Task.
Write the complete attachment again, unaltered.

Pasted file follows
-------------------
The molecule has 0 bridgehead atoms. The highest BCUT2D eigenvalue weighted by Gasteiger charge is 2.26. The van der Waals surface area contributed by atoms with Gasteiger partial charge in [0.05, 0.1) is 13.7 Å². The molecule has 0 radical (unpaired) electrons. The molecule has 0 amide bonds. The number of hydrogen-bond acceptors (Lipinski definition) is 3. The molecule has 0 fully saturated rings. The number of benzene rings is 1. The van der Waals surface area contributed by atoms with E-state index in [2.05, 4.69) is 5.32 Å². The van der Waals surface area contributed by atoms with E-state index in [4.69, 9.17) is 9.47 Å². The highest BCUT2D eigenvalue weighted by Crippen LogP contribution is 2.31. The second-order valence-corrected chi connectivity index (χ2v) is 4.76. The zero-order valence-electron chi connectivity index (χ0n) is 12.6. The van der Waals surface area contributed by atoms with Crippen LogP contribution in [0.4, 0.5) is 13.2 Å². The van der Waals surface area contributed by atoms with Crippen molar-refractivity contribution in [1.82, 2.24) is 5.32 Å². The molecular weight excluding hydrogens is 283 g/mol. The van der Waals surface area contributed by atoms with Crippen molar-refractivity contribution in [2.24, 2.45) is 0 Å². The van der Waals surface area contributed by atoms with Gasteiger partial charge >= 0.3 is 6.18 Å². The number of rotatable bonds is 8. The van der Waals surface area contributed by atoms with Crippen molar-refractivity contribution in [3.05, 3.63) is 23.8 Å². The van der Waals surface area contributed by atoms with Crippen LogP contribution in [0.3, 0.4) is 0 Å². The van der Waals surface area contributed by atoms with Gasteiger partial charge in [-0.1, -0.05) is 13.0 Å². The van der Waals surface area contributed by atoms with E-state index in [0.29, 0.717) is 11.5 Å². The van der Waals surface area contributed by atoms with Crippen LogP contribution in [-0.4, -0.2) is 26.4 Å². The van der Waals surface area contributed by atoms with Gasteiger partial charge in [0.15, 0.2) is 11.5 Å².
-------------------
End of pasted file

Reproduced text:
The molecule has 0 bridgehead atoms. The highest BCUT2D eigenvalue weighted by Gasteiger charge is 2.26. The van der Waals surface area contributed by atoms with Gasteiger partial charge in [0.05, 0.1) is 13.7 Å². The molecule has 0 radical (unpaired) electrons. The molecule has 0 amide bonds. The number of hydrogen-bond acceptors (Lipinski definition) is 3. The molecule has 0 fully saturated rings. The number of benzene rings is 1. The van der Waals surface area contributed by atoms with E-state index in [2.05, 4.69) is 5.32 Å². The van der Waals surface area contributed by atoms with E-state index in [4.69, 9.17) is 9.47 Å². The highest BCUT2D eigenvalue weighted by Crippen LogP contribution is 2.31. The second-order valence-corrected chi connectivity index (χ2v) is 4.76. The zero-order valence-electron chi connectivity index (χ0n) is 12.6. The van der Waals surface area contributed by atoms with Crippen LogP contribution in [0.4, 0.5) is 13.2 Å². The van der Waals surface area contributed by atoms with Crippen molar-refractivity contribution in [1.82, 2.24) is 5.32 Å². The molecular weight excluding hydrogens is 283 g/mol. The van der Waals surface area contributed by atoms with Crippen molar-refractivity contribution in [2.24, 2.45) is 0 Å². The van der Waals surface area contributed by atoms with Gasteiger partial charge >= 0.3 is 6.18 Å². The number of rotatable bonds is 8. The van der Waals surface area contributed by atoms with Crippen molar-refractivity contribution in [3.05, 3.63) is 23.8 Å². The van der Waals surface area contributed by atoms with Crippen LogP contribution in [0.3, 0.4) is 0 Å². The van der Waals surface area contributed by atoms with Gasteiger partial charge in [-0.1, -0.05) is 13.0 Å². The van der Waals surface area contributed by atoms with E-state index in [0.29, 0.717) is 11.5 Å². The van der Waals surface area contributed by atoms with Crippen LogP contribution in [-0.4, -0.2) is 26.4 Å². The van der Waals surface area contributed by atoms with Gasteiger partial charge in [0.15, 0.2) is 11.5 Å².